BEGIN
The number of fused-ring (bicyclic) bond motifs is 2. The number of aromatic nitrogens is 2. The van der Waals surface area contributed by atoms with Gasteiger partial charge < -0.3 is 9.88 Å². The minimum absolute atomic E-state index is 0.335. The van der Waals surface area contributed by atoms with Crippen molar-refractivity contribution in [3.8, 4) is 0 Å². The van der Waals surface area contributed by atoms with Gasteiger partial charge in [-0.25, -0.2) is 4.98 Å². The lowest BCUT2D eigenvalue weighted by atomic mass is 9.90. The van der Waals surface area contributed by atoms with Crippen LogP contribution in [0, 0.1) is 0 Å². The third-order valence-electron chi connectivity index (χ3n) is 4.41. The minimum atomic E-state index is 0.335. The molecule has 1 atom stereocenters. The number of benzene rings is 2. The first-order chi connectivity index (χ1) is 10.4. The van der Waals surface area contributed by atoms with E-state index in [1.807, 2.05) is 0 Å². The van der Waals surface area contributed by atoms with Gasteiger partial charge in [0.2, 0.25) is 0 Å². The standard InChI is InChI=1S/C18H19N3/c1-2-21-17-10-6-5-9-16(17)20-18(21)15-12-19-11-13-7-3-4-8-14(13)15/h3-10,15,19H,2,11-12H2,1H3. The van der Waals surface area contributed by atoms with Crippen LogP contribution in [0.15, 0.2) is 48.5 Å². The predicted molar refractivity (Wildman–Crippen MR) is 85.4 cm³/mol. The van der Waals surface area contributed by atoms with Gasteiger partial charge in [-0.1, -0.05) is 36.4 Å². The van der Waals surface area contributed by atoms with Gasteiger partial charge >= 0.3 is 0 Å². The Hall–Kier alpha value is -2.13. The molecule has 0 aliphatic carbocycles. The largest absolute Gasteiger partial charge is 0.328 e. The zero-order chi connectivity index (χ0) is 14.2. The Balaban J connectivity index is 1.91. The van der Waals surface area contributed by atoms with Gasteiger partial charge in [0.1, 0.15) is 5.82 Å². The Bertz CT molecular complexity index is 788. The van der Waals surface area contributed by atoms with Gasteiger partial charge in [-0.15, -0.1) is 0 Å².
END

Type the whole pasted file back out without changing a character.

The number of fused-ring (bicyclic) bond motifs is 2. The number of aromatic nitrogens is 2. The van der Waals surface area contributed by atoms with Gasteiger partial charge < -0.3 is 9.88 Å². The minimum absolute atomic E-state index is 0.335. The van der Waals surface area contributed by atoms with Crippen molar-refractivity contribution in [3.8, 4) is 0 Å². The van der Waals surface area contributed by atoms with Gasteiger partial charge in [-0.25, -0.2) is 4.98 Å². The lowest BCUT2D eigenvalue weighted by atomic mass is 9.90. The van der Waals surface area contributed by atoms with Crippen LogP contribution in [0, 0.1) is 0 Å². The third-order valence-electron chi connectivity index (χ3n) is 4.41. The minimum atomic E-state index is 0.335. The molecule has 1 atom stereocenters. The number of benzene rings is 2. The first-order chi connectivity index (χ1) is 10.4. The van der Waals surface area contributed by atoms with E-state index in [1.807, 2.05) is 0 Å². The van der Waals surface area contributed by atoms with Gasteiger partial charge in [0.2, 0.25) is 0 Å². The standard InChI is InChI=1S/C18H19N3/c1-2-21-17-10-6-5-9-16(17)20-18(21)15-12-19-11-13-7-3-4-8-14(13)15/h3-10,15,19H,2,11-12H2,1H3. The van der Waals surface area contributed by atoms with Crippen LogP contribution in [0.15, 0.2) is 48.5 Å². The predicted molar refractivity (Wildman–Crippen MR) is 85.4 cm³/mol. The van der Waals surface area contributed by atoms with Gasteiger partial charge in [-0.1, -0.05) is 36.4 Å². The van der Waals surface area contributed by atoms with Gasteiger partial charge >= 0.3 is 0 Å². The Hall–Kier alpha value is -2.13. The molecule has 0 aliphatic carbocycles. The largest absolute Gasteiger partial charge is 0.328 e. The zero-order chi connectivity index (χ0) is 14.2. The Balaban J connectivity index is 1.91. The van der Waals surface area contributed by atoms with Gasteiger partial charge in [0.1, 0.15) is 5.82 Å². The Bertz CT molecular complexity index is 788. The van der Waals surface area contributed by atoms with Gasteiger partial charge in [-0.15, -0.1) is 0 Å².